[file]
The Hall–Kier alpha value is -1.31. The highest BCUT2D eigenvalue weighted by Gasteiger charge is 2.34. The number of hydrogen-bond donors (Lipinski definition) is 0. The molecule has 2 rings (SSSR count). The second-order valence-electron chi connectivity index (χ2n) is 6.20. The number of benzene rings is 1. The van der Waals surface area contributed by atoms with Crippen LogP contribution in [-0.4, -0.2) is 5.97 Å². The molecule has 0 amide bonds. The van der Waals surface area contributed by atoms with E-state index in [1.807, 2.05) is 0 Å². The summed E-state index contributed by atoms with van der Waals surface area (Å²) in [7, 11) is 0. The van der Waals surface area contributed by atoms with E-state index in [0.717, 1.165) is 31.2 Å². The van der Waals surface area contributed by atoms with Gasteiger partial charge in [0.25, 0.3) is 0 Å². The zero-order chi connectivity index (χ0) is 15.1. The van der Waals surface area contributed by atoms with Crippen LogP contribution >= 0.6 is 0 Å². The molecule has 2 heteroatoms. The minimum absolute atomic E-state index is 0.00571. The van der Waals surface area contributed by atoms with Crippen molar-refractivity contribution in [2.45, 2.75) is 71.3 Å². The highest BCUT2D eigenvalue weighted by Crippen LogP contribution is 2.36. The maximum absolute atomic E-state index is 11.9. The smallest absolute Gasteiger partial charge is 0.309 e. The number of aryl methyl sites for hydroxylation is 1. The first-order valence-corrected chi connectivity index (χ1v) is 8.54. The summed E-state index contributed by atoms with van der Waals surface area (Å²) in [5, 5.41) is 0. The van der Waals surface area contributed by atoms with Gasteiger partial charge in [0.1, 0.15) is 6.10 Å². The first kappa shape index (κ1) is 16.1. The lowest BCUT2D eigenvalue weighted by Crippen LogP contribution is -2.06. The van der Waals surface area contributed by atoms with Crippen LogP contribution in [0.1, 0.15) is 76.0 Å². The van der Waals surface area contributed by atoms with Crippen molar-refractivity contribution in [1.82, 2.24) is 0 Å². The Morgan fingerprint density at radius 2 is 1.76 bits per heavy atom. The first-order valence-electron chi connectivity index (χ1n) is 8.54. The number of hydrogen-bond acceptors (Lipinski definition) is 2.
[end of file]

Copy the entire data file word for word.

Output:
The Hall–Kier alpha value is -1.31. The highest BCUT2D eigenvalue weighted by Gasteiger charge is 2.34. The number of hydrogen-bond donors (Lipinski definition) is 0. The molecule has 2 rings (SSSR count). The second-order valence-electron chi connectivity index (χ2n) is 6.20. The number of benzene rings is 1. The van der Waals surface area contributed by atoms with Crippen LogP contribution in [-0.4, -0.2) is 5.97 Å². The molecule has 0 amide bonds. The van der Waals surface area contributed by atoms with E-state index in [1.807, 2.05) is 0 Å². The summed E-state index contributed by atoms with van der Waals surface area (Å²) in [7, 11) is 0. The van der Waals surface area contributed by atoms with E-state index in [0.717, 1.165) is 31.2 Å². The van der Waals surface area contributed by atoms with Gasteiger partial charge in [0.25, 0.3) is 0 Å². The zero-order chi connectivity index (χ0) is 15.1. The van der Waals surface area contributed by atoms with Crippen LogP contribution >= 0.6 is 0 Å². The molecule has 2 heteroatoms. The minimum absolute atomic E-state index is 0.00571. The van der Waals surface area contributed by atoms with Crippen molar-refractivity contribution in [2.45, 2.75) is 71.3 Å². The highest BCUT2D eigenvalue weighted by Crippen LogP contribution is 2.36. The maximum absolute atomic E-state index is 11.9. The smallest absolute Gasteiger partial charge is 0.309 e. The number of aryl methyl sites for hydroxylation is 1. The first-order valence-corrected chi connectivity index (χ1v) is 8.54. The summed E-state index contributed by atoms with van der Waals surface area (Å²) in [5, 5.41) is 0. The van der Waals surface area contributed by atoms with Gasteiger partial charge in [0.1, 0.15) is 6.10 Å². The first kappa shape index (κ1) is 16.1. The lowest BCUT2D eigenvalue weighted by Crippen LogP contribution is -2.06. The van der Waals surface area contributed by atoms with Crippen LogP contribution in [0.1, 0.15) is 76.0 Å². The van der Waals surface area contributed by atoms with Crippen molar-refractivity contribution in [1.82, 2.24) is 0 Å². The Morgan fingerprint density at radius 2 is 1.76 bits per heavy atom. The first-order valence-electron chi connectivity index (χ1n) is 8.54. The number of hydrogen-bond acceptors (Lipinski definition) is 2.